Is the U.S. paying attention to war deaths?
How often do you think about the war in Afghanistan? Does it weigh on you?
Lt. Gen. John F. Kelly lost his son, Robert M. Kelly, in southern Afghanistan last year. He believes that the nation is unaware of the sacrifices by soldiers and their families. In an e-mail sent before his deployment, the younger Kelly would seem to agree.
"Try to keep your eye on the news," Robert wrote from Camp Pendleton, Calif. "It will be good to know that people are paying attention to what the 32 Marines with me will be accomplishing."
The Post's Greg Jaffe notes that at the time of Robert's e-mail last year, less than 2 percent of midterm voters ranked Afghanistan as their top issue.
Before he became the most senior military official to lose a child in Iraq or Afghanistan, Kelly wrote letters of condolences to families that had lost loved ones in battle:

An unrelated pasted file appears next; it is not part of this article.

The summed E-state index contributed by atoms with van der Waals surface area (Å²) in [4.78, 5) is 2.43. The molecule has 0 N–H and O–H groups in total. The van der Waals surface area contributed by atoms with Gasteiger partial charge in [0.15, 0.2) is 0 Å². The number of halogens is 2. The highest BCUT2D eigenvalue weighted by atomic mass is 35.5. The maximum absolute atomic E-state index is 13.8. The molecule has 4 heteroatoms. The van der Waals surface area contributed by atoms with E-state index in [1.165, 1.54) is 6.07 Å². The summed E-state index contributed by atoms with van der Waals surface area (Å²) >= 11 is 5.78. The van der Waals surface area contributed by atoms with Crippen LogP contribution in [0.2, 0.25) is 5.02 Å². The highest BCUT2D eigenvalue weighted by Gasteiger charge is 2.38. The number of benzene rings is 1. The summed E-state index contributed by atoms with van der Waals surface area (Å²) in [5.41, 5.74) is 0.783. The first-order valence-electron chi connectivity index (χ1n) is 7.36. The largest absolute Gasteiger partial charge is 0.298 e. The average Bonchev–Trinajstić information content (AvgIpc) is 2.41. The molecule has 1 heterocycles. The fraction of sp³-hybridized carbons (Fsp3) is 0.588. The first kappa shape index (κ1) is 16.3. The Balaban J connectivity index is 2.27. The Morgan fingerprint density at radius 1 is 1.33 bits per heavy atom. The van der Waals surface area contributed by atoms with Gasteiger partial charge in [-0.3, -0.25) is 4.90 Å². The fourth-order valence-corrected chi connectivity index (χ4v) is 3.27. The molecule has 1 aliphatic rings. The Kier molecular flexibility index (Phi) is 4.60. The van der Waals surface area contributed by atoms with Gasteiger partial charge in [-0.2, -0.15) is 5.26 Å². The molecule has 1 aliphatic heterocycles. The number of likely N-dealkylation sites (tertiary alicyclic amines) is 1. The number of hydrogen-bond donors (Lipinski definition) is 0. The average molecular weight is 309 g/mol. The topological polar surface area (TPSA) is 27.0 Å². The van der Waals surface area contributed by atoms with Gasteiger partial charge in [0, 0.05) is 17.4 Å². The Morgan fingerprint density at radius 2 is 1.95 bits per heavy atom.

"I guess over time I had convinced myself that I could imagine what it would be like to lose a son or daughter," he said in an interview. "You try to imagine it so that you can write the right kind of letters or form the right words to try to comfort. But you can't even come close. It is unimaginable."
YOUR TAKE: How often do you think about U.S. efforts in Afghanistan and Iraq? Are airwaves saturated with coverage, or do we need more? Give us your thoughts by using #WarStories on Twitter and we'll post responses here.
Thank you for your replies. Here are a few:
The media in the U.S. doesn't usually cover all the things that need to be covered.. and definitely not from the correct lens #WarStories
#WarStories This war is getting smaller and smaller in our collective consciousness.
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| March 2, 2011; 2:12 PM ET
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